On December 6th 1942, German occupation forces and Greek collaborators confiscated the Jewish cemetery of Saloniki, which was the largest in Europe with approximately 500,000 graves. Immediately, the tombstones were used to build a swimming pool for German soldiers. The majority of the stones, however, were handed over to the general population. Today, one still finds pieces of gravestones in city walls, stairs and particularly on the campus of the Aristotle university, which is built on the cemetery. These gravestones are silent witnesses of a forgotten past in a city that suffers from some kind of amnesia. The film tells the history and about the destruction of Jewish and Muslim life in Saloniki – a cosmopolitan city, where Muslims, Jews and Christians coexisted. Consistently most people of the Christian community were Greeks, who lived under Ottoman rule until 1913. Since the Ottomans welcomed Jewish refugees from Spain in 1492, the Sephardim became the majority of the Jewish population of the city and also advanced its commercial importance. Unfortunately, the Jewish presence was nearly wiped out completely after the German SS deported more than 50,000 Jews to Auschwitz in 1943.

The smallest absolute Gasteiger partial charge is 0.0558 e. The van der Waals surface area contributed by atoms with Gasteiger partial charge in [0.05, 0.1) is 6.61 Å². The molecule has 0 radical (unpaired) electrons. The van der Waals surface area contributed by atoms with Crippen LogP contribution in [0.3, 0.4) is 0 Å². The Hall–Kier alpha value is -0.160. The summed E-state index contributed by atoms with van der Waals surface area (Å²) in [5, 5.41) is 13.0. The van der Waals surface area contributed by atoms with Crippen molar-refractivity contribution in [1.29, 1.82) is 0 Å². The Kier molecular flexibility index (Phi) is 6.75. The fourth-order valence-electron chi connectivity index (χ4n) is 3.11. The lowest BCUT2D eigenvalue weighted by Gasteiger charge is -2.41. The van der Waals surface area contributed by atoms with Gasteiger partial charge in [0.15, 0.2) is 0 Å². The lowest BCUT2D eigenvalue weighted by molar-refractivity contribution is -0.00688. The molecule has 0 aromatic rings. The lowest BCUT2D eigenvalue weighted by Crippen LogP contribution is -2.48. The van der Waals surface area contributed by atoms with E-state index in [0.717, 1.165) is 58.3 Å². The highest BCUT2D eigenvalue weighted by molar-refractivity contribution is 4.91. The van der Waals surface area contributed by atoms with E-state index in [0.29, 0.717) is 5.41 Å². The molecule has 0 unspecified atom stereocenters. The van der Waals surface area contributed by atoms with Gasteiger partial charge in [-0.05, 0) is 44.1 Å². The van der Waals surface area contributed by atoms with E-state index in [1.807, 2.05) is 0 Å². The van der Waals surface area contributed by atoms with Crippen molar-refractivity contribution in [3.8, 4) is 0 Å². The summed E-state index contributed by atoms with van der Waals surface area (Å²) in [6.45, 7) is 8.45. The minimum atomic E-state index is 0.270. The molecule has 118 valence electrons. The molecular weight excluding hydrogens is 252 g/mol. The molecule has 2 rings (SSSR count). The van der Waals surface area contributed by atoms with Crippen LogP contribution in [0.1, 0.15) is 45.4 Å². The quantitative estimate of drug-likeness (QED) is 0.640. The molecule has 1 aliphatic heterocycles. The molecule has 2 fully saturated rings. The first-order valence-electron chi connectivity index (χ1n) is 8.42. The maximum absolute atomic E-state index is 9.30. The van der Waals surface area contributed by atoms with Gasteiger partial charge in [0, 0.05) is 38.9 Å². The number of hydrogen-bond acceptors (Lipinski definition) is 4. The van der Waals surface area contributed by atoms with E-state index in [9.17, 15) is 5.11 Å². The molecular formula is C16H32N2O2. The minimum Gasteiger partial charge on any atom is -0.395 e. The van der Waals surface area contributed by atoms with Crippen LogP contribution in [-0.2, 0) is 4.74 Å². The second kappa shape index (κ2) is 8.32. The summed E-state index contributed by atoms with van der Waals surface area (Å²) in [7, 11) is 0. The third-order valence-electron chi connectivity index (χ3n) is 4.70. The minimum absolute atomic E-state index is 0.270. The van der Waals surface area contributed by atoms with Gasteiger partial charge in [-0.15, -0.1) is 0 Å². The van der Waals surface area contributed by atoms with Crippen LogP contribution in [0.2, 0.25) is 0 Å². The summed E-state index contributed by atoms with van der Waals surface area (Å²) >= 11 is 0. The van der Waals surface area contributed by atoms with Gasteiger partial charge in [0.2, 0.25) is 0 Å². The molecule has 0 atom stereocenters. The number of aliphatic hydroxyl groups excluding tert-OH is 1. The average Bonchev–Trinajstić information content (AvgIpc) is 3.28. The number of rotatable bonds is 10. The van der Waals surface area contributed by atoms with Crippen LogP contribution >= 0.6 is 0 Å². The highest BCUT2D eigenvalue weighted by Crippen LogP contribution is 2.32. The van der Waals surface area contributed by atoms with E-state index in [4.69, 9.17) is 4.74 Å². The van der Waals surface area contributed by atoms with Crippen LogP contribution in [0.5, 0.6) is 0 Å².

Moreover, since the migration of the Turkish population in 1923, only a few reminders remain of the dozen minarets and Turkish baths. The former Jerusalem of the Balkans has blocked out the memory of the heterogeneous population of Jewish port workers, house-owners and merchants, Muslim pashas and dervishes. In the film, Thessaloniki itself becomes the protagonist – the city with its people, old stones, houses and streets. Is it easier to suffer from amnesia than to remember the past?
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